“Human nature” is a mythological concept perhaps, but I think that if we make it too difficult for the honest scientists to admit fault through the retraction process, only dishonest scientists that have little conscience will predominate. My impression of Retraction Watch is that it encourages transparency and refinement of accuracy in research results. I know of scientists and definitely health professionals that benefit greatly and appreciate Retraction Watch blog.

      I also appreciate your(e-Patient Dave)comments very much, and your significant insight into finding a solution. I am in no way saying that I am right and others are wrong. I am not a doctor and am not trying to portray myself as such. I’m just attempting to find health information that is useful.

  4. Can we see the original email? I’d like to write a nice email to Dr. Edmunds explaining why such information is useful and it would help if I could see his full email.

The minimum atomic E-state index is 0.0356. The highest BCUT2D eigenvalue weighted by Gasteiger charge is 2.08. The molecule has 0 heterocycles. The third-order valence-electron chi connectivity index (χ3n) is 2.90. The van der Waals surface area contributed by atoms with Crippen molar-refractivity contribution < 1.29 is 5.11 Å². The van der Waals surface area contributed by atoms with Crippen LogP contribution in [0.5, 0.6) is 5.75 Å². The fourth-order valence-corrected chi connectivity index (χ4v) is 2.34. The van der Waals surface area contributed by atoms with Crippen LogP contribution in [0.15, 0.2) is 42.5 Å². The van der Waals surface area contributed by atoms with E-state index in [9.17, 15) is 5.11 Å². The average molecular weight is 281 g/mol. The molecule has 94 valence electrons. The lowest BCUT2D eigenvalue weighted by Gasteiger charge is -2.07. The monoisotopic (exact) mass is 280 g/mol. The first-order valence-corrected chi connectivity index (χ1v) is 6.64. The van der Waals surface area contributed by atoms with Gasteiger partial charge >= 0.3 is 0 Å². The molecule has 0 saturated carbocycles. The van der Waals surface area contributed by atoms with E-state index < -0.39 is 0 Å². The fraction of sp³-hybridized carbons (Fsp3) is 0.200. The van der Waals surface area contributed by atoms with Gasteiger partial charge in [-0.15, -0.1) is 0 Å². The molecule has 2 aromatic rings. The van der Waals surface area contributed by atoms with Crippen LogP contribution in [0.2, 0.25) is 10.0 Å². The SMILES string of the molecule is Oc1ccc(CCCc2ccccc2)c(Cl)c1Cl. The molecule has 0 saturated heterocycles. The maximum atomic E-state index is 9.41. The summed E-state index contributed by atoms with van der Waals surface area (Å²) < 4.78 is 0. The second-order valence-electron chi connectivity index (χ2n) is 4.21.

1. Thanks for your interest. Call us old-fashioned, but we prefer to do these interviews by phone rather than email whenever possible. We’ve added a transcript to the end of the post.

  5. Unpleasant? It is part of his business and if a part of his business is unpleasant to him, why, it may not be his ideal job. On the other hand, I am pleased to have subscribed to this blog, as it turns out again and again that transparency is exactly what we need. Thanks for this.

  6. LOL, what a truly unprofessional reaction, I’m going to contact Elsevier’s head about this. Just because [Edmunds] had this kind of reaction…unbelievable. kiss ATC’s impact factor down the toilet.

    Comment edited for language.

  7. Your marriage doesn’t get funded by the public unless you are a royal prince/princess but research does. Why is it so hard to reveal the findings of any investigation? Everyone but the offender get to benefit! Readers can decide if any of the data can be useful even if a paper get retracted for genuine mistakes on one or two figures.

  8. What do you expect, he is a surgeon.

    Q: What is the difference between God and a surgeon?
    A: God is God and a surgeon thinks they’re God